Grunge Pioneer Thomas Andrew Doyle of Tad – Interview


Image of Thomas Andrew Doyle of grunge band TAD.

Tad band frontman Thomas Andrew Doyle – Story by Anne Erickson, courtesy photo

Thomas Andrew Doyle of legendary grunge band Tad joins Anne Erickson for an in-depth interview

The late-1980s were an exciting time in the Seattle music scene. While the rest of the world was partying down Sunset Strip and listening to hair metal, something very different was going down in Washington state.

Tad was one of those early bands, sharing the stage with fellow grunge rockers such as Soundgarden, Alice in Chains, Pearl Jam and, yes, Nirvana. At first, the shows were small. Very small. In fact, it was pretty much local musicians playing to each other. But, that changed with 1991’s “Nevermind,” the sophomore album from Nirvana. Suddenly, grunge was everywhere.

Thomas Andrew Doyle’s New Solo Album, ‘Forgotten Sciences’

Vocalist Thomas Andrew Doyle has come a long way since his days fronting Tad. His music is quite broad today. That depth really comes across on his ninth solo album, “Forgotten Sciences,” out June 23. On it, Doyle brings together deep, existential themes with symphonic instrumentation and strong songwriting.

“Forgotten Sciences” is the kind of imaginative album that shows just how much Doyle continues to evolve as an artist. It also sees him using his real life experiences with anxiety and more as themes for the music.

Losing Grunge Icons

While Doyle obviously thrives doing any genre, he’ll always be known for grunge. In a genre that’s lost so many of its heroes – Kurt Cobain, Chris Cornell, Layne Staley, Mark Lanegan – it’s a relief to have someone from the genesis of the movement such as Doyle around.

So, is he surprised that so many grunge frontmen succumbed to drugs and passed away before their time? Yes and no.

“It’s the business that we’re in of music,” he tells Audio Ink Radio. “I don’t know if it is so much anymore, but it’s always been ramped with drugs and mind-altering substances. That can come into play and shorten people’s lives, especially when it comes down to addiction. I’m not saying that these people were addicted. But, there’s been talk that had they not been involved in the things they were doing, they’d still be alive, possibly.”

He added, “It’s really weird to me, because I’ve not lead a healthy life, by any means. I’ve been overweight for a lot of my life and not done a heck of a lot of exercise since being out of school. These people in my eyes were fit people. They didn’t have those issues that they wore, like obesity.”

He continues, “But, it’s sad, more than anything. It’s not shocking. If you look throughout time, everybody who’s in the public eye with music, especially with pop, rock, rap and name a genre, it’s been challenging to stay away from those types of things. A lot of times, it starts as an escape and then it turns into an addiction. Eventually, things being what they are, they wind up dying from it. And the fentanyl epidemic is killing a lot of people. It’s sad that there are a lot of artist types, in my mind, that will never be given a chance to fully realize their art because they got hooked up into that type of thing.”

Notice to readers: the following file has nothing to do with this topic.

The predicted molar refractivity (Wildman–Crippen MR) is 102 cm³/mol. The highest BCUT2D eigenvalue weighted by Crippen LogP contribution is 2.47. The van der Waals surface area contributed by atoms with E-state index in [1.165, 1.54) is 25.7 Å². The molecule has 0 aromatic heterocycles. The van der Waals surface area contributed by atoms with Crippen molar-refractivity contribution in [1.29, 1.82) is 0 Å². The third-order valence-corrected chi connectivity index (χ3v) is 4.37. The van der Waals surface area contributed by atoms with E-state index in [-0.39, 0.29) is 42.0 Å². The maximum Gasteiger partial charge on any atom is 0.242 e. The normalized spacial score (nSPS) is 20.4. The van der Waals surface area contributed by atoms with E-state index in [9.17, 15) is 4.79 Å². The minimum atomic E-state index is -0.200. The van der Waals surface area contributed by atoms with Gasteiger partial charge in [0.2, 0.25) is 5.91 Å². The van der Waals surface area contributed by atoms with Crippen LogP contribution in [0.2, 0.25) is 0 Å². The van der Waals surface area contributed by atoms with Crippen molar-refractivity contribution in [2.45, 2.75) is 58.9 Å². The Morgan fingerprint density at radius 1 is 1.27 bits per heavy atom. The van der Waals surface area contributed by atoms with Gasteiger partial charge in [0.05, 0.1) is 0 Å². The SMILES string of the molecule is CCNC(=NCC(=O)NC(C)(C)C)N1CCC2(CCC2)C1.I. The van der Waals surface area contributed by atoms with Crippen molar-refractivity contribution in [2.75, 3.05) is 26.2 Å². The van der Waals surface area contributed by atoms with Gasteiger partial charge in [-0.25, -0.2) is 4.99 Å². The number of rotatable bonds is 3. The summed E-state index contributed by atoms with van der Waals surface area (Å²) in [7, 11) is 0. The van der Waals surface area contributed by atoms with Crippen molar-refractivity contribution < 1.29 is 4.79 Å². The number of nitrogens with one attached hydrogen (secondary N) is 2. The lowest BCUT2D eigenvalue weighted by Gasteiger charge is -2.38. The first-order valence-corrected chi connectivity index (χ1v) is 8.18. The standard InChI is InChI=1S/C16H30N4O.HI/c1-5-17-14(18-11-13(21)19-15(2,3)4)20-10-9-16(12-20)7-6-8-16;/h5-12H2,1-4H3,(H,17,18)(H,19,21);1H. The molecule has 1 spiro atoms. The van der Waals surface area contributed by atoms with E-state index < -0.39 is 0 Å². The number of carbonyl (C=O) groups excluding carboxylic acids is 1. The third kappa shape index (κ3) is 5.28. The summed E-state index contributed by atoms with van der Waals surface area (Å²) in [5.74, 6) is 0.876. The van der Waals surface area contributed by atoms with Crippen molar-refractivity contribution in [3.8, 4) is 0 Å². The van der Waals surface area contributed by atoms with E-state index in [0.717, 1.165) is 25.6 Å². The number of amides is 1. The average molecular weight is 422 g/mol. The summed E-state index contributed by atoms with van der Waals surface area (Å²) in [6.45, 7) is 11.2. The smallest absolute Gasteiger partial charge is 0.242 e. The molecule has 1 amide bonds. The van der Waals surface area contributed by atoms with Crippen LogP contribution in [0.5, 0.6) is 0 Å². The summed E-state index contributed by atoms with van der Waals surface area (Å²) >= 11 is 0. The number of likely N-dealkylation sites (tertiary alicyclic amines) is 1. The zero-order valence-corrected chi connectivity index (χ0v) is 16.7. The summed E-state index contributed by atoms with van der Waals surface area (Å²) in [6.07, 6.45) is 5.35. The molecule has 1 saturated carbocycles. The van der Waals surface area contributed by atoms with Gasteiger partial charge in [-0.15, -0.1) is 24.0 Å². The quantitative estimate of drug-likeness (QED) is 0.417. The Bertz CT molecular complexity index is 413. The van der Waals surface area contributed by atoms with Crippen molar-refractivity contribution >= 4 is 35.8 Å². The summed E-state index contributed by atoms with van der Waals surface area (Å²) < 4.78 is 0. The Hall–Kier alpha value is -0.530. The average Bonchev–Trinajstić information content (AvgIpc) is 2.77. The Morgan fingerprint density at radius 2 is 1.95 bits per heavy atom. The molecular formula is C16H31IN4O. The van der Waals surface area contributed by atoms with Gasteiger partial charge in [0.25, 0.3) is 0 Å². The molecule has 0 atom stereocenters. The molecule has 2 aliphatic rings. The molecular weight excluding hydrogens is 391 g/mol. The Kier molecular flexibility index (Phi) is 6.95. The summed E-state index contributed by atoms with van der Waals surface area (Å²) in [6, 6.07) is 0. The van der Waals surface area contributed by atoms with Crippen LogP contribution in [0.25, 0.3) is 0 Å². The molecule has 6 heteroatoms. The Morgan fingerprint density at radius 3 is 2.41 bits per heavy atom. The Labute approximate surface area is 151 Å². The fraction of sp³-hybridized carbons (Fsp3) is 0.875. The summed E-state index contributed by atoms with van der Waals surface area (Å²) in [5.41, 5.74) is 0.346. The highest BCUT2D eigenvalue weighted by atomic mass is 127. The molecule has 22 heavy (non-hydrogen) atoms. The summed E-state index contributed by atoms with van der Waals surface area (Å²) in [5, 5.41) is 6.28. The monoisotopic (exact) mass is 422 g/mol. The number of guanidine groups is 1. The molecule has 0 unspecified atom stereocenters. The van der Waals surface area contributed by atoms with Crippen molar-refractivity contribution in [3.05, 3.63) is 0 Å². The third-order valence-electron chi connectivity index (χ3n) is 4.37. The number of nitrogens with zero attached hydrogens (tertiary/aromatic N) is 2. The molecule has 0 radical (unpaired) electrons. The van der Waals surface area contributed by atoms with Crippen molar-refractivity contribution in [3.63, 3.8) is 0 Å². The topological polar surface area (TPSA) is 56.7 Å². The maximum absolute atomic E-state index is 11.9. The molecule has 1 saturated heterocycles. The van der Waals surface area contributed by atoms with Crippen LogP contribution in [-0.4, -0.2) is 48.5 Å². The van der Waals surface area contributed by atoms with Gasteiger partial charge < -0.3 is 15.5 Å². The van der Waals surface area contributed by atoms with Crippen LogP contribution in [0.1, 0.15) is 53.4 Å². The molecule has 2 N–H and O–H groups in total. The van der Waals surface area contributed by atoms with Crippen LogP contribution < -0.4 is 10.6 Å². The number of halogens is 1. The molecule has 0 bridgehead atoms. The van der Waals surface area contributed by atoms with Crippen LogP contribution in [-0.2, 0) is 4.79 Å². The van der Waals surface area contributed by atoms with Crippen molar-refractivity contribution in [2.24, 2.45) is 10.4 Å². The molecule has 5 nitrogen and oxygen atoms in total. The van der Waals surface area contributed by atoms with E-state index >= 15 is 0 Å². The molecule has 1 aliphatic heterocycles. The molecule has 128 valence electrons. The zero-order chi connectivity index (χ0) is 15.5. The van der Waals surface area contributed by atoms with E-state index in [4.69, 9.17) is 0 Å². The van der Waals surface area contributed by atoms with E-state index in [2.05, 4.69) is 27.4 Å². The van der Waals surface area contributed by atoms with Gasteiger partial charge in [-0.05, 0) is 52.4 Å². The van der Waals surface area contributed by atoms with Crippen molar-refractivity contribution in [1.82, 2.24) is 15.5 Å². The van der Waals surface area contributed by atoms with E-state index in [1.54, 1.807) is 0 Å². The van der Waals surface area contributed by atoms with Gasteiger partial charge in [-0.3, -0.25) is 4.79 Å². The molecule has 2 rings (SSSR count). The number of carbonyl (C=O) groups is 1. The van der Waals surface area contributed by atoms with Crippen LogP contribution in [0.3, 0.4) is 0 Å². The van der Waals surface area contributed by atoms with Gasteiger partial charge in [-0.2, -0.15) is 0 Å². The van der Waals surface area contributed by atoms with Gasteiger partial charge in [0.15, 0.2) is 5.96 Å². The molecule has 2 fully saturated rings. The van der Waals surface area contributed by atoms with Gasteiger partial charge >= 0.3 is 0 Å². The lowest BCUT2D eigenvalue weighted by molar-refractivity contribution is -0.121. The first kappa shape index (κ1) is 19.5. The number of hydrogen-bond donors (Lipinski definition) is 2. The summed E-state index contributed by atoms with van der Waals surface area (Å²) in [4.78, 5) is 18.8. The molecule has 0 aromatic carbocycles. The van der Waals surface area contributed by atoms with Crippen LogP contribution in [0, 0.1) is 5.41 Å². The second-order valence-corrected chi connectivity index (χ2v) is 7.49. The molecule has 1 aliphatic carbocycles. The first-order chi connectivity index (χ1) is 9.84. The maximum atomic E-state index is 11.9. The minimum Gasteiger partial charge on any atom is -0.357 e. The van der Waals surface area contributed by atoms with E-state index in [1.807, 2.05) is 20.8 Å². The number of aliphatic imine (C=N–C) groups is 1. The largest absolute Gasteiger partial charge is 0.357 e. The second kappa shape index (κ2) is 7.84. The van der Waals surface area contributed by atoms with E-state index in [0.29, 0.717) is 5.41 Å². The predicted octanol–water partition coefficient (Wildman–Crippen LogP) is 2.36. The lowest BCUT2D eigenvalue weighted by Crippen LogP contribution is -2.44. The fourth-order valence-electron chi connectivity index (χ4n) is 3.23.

Is a Tad Band Reunion in the Cards?

When you’re in a band as successful as Tad, you’re going to get a lot of reunion questions. When asked about possible new music from Tad or a Tad band tour, Doyle quickly shoots down the idea.

“I get a lot of people asking me, how about a reunion and all that,” he says. “I don’t think my heart and soul is in that space anymore. That was a chuck of my life that I had, and the things that I did in my life built up to that. I’m a different person now, as far as my experiences and where I’ve been and my music and where I want to take my music. I always want to move forward; I don’t want to move back. I think that if we did a reunion or did some more Tad stuff, it would kind of ruin the legacy that we created for ourselves.”

He adds, “I don’t want to keep regurgitating the same thing. When were were a band nine months out of the year, and we knew those songs intimately, forwards and backwards and in our dreams. I didn’t ever want it to become a job. At some point, if you just keep doing it over and over and over, as much as you love what you’re doing, it can become a job. It can become less than exciting. I always want things to be exciting and fresh. So, I don’t see any reason why we need to do a reunion or play shows.”

Going down the grunge history rabbit hole, Doyle says it’s a blessing that the Tad band never reached the superstar fame of bands such as Nirvana or Soundgarden.

“For me, it’s like, Kurt Cobain, Chris Cornell, all of those guys, they could never go out in public without being recognized, and people take you hostage when they see you on the street, and it’s like, ‘Oh, you’re mine.’ But, I’ve always relished the fact that I’m invisible. Especially since I’ve lost over 110 pounds, I don’t think anybody would recognize me now. Plus, I have gray hair and I don’t color it. So, I’m happy being who I am, and I feel like I’ve enjoyed the success that I wanted to. Success is what you name it. So, I’m happy to be invisible. Let’s just leave it at that.”

Listen to Audio Ink Radio’s full interview with Thomas Andrew Doyle on Apple Podcasts here and Spotify Podcasts here. Check out our feature on the best grunge albums of all time here.

Anne Erickson
Posted by Anne Erickson | Alternative, Features, Grunge, Interviews, Music